Emotional Eating: Trapping

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Think through that last experience when you ate for emotional reasons – not feasting for joy, but things like stress, sadness, grief, loneliness, frustration, disappointment, etc.  Identify the feeling or experience.

How long did you give yourself to get caught up in it, stew over it, or drive you to food and other comforters?  Did it linger for an hour?  A day? Longer?

We do this – we let the feeling dictate our mood for as long as we feel it. It’s natural to feel it until you don’t anymore.  Yet if we allow it to linger, it colors everything around us and then expands to affect our processes, views on life, our spirituality, and beliefs.  Ever get caught up in it?  I did, and it took so long to shake it.  Worse, it didn’t even help. 

Emotions and thoughts will pass through our awareness if we let them.  Unless we stop them by grabbing onto them, stew over or nurse them with why they should not have happened to us, they often pass through in about 90 seconds.

I know, I thought that was pretty fast, too, but if we allow ourselves to acknowledge and experience them when they present themselves and do what we can to address the situation, they keep flowing.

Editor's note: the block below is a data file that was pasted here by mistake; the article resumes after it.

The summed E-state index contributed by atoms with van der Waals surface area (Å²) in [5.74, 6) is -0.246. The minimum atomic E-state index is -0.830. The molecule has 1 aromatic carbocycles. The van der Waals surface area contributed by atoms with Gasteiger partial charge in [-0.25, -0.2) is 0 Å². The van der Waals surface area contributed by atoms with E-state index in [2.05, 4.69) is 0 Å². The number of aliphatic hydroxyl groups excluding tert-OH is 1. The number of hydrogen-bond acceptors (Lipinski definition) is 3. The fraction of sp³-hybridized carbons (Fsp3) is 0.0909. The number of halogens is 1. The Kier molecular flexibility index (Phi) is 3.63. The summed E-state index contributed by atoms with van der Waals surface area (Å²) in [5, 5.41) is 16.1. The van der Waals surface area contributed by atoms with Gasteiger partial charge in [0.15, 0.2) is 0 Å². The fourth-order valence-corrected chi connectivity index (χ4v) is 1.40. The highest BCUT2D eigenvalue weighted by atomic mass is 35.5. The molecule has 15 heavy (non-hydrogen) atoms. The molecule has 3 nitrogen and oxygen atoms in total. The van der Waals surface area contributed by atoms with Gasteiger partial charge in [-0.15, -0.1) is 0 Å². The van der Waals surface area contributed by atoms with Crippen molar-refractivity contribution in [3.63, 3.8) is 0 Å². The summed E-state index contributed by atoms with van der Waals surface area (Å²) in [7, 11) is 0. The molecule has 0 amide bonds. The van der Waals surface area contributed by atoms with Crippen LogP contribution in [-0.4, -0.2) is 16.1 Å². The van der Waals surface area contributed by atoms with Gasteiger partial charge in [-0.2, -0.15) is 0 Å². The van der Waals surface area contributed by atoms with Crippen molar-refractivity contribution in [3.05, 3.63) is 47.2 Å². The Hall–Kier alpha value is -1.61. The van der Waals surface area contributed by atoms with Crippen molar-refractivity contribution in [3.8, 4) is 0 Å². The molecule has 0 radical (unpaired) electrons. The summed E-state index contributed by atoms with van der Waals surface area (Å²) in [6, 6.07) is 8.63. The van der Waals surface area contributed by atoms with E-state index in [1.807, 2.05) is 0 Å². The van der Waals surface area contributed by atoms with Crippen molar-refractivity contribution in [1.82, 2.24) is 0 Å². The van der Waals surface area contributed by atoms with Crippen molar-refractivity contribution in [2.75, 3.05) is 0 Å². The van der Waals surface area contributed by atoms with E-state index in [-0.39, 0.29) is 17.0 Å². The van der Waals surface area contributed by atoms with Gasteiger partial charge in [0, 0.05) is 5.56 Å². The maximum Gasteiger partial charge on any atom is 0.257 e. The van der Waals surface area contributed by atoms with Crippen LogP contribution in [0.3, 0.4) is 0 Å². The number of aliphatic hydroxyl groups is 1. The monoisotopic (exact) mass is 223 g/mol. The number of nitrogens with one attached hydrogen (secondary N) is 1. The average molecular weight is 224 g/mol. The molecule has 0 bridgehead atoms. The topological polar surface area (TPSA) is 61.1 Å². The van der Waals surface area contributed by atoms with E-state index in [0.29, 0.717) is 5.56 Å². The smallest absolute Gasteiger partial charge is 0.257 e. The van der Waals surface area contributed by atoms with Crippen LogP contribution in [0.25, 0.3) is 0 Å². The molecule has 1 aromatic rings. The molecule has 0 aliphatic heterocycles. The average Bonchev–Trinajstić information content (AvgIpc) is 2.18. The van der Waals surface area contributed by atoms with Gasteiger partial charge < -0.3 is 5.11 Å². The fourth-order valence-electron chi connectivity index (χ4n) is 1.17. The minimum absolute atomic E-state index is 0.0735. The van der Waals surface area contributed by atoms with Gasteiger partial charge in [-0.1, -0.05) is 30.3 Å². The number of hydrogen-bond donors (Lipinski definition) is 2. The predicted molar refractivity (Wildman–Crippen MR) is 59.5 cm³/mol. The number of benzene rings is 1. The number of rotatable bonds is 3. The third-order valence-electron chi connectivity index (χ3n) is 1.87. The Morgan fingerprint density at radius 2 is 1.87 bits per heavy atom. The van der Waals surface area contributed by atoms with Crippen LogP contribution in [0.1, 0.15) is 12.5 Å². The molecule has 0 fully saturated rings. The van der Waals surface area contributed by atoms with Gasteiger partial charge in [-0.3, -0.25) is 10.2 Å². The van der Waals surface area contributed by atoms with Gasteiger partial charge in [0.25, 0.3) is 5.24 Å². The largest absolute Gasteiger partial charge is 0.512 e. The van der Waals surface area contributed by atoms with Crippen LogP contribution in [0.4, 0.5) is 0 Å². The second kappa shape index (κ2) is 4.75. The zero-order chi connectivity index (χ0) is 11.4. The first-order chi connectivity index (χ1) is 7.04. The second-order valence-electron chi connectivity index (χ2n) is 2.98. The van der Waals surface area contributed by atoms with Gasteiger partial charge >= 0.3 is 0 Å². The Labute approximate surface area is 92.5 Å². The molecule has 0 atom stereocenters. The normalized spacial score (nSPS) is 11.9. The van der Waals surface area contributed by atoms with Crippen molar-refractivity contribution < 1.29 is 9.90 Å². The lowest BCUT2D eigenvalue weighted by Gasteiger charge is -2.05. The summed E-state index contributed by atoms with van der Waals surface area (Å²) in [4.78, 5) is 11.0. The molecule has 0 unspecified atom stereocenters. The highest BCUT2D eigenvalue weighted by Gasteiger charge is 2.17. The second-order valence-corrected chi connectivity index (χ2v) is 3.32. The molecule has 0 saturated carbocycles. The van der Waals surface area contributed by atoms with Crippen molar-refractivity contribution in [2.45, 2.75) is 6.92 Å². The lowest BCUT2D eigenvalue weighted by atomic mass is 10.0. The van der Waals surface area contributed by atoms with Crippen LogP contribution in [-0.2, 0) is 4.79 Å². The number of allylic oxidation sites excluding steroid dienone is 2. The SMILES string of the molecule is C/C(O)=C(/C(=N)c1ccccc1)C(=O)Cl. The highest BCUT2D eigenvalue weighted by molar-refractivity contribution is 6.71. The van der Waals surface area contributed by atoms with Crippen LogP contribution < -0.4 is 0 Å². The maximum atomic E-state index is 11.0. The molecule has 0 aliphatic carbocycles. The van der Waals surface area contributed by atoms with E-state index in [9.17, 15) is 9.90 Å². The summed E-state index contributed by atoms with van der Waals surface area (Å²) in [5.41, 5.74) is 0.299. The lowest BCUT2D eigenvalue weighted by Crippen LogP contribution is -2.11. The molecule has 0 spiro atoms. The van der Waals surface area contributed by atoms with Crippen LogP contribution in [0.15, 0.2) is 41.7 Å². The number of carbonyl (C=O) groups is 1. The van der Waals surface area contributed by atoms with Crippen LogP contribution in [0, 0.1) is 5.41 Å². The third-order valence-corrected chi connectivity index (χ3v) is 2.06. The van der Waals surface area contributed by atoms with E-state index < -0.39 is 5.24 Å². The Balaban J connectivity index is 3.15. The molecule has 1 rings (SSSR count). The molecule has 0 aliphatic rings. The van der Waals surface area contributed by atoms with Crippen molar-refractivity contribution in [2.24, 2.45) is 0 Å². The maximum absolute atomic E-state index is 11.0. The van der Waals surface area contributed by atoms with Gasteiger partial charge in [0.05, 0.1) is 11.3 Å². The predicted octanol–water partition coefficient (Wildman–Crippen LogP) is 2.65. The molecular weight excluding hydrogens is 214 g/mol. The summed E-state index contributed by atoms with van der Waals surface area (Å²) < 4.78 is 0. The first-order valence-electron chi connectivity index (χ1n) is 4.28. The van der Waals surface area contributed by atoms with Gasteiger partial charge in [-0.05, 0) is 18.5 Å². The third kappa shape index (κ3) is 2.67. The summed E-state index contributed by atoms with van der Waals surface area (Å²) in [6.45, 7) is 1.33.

When the feelings are the result of a wound, the wound needs healing.  Ignoring a wound, hoping it will just go away on its own, is one way we capture feelings.   We do everything we can to avoid experiencing the wound itself.  This is how addictions begin.  Whatever we choose – food, alcohol, drugs, anger, sex, control, etc. soothes us in some way, and that’s a lot easier than facing the wound.  So we stuff down the wound, and when we do, it goes inward and doesn’t heal. Years later we wonder why we can’t stop eating our go-to food. The wound doesn’t go away until we heal it. 

Think of it like a river.  A river moves, and as long as there is no barrier or dam, it keeps flowing.  We can experience the river by sticking our toes in it, swimming or wading through it, or simply observing as it flows by.  Sometimes, we skip rocks across it, but it keeps moving.

However, if we create a dam or reservoir, we can trap the water.  Ever looked at water that was dammed up without any flow?  It gets stagnant and goes a bit putrid.  Without the flow – or even being stirred, it cannot pick up more oxygen, and what oxygen it has seeps out.  When the dam is broken, the water will flow again.  In the process, it replenishes its life and can rejoin the river.

Let the emotion flow.  Notice those feelings, give them your attention so you can learn from them, but release them rather than letting them take over your day – OR your food plan.  Make the best choices you can during a tough time, then return to plan as quickly as you can. 

When you’re ready, healing the wound will create and replenish your life. If you need help, we can talk.

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